Old Philosophy in a New Wrapper
Unbounded IT teams are nothing more than the mutli-disciplined project teams that have been used for the last 30 years to deliver business solutions. While the advice is sound, it's nothing but old, good management practice in a shiney new wrapper. As long as you have a large enough enterpsie to have some scale in IT, you can dedicate resources to project/initiative oriented delivery and dedicate some resources to more traditional IT roles to manage your network, provide break/fix type support, etc. You can even designate some of your initiatives (as part of portfolio and budget management) to focus on innovation. You just need to balance the business demand for immediate results initiatives with the IT demand for innovation efforts (which can often times be perceived as failures by the business as some innovations are not on target for business/customer needs and others are technical failures but with good learning).
I would also be careful abouut when and where the CIO allows purely business selected and business implemented technologies into the enterprise. There is certainly a place for these solutions, but the business does not understand things like integration, data ownership and consistency, security, etc. And the vendors are only interested in selling their products, so they don't properly warn the business of potential future issues when things are implemented in a silo. So IT get's left being the bad guy when they have to bring up architectural and cost issues when the business all of a sudden decides that their siloed solution now needs to integrate with corporate applications and infrastructure.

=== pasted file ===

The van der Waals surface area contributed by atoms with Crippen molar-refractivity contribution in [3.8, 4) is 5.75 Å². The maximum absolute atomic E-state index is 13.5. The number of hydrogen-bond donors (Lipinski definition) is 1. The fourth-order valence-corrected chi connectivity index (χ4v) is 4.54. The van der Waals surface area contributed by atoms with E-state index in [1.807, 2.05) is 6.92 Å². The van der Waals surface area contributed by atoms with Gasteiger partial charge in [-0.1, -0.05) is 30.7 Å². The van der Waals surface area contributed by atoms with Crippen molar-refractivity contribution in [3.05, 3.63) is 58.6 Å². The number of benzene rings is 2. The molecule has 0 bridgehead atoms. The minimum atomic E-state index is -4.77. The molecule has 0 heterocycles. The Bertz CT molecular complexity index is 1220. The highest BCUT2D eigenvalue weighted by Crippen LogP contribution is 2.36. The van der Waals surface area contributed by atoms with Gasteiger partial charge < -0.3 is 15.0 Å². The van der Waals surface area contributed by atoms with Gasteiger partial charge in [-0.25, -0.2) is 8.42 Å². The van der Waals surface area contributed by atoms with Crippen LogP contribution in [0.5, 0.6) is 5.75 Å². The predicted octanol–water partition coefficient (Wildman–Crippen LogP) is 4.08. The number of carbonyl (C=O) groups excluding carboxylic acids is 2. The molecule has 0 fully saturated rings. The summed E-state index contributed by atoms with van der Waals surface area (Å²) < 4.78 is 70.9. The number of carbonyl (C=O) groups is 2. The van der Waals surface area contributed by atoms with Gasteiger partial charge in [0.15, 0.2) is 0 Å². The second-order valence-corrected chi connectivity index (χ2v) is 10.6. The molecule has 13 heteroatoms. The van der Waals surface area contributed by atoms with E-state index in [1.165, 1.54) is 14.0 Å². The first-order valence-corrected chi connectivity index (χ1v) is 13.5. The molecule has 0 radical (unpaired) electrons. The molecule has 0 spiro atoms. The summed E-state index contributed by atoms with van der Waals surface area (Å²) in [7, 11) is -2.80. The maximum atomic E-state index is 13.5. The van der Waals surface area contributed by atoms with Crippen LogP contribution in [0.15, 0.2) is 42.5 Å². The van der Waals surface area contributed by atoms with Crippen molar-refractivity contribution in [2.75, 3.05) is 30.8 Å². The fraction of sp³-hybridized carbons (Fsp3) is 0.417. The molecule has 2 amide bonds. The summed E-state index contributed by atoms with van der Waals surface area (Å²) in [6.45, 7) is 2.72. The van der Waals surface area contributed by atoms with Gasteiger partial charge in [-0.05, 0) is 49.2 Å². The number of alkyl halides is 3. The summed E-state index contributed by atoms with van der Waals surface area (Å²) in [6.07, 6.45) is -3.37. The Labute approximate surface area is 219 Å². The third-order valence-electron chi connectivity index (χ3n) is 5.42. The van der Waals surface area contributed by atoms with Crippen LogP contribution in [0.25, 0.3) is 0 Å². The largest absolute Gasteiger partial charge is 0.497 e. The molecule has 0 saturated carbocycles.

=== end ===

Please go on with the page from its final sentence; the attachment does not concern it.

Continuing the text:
I also find it interesting that the article recommended removing the silos in IT to build high performing teams but it advocates the implementation of siloed solutions for the business. Why would the same logic not apply. Why would an eye toward partnership, consistency, and integration not best serve the entire organization. Maybe, as with the solution vendors, this is really in Deloitte's best interest so they can be the implementor of these siloed solutions for the business.
Finally, while the article is interesting, it says a lot about some one's opinion of what needs to be done (like much in the media today), but there is very little detail of how to actually achieve the results. Maybe the Deloitte article(s) provided more than just high level marketing, but I have to wonder. It seems this is a trend today with most of the so called thought leaders. Gartner is another great example of this.....a lot of opinion on what but almost none of the how.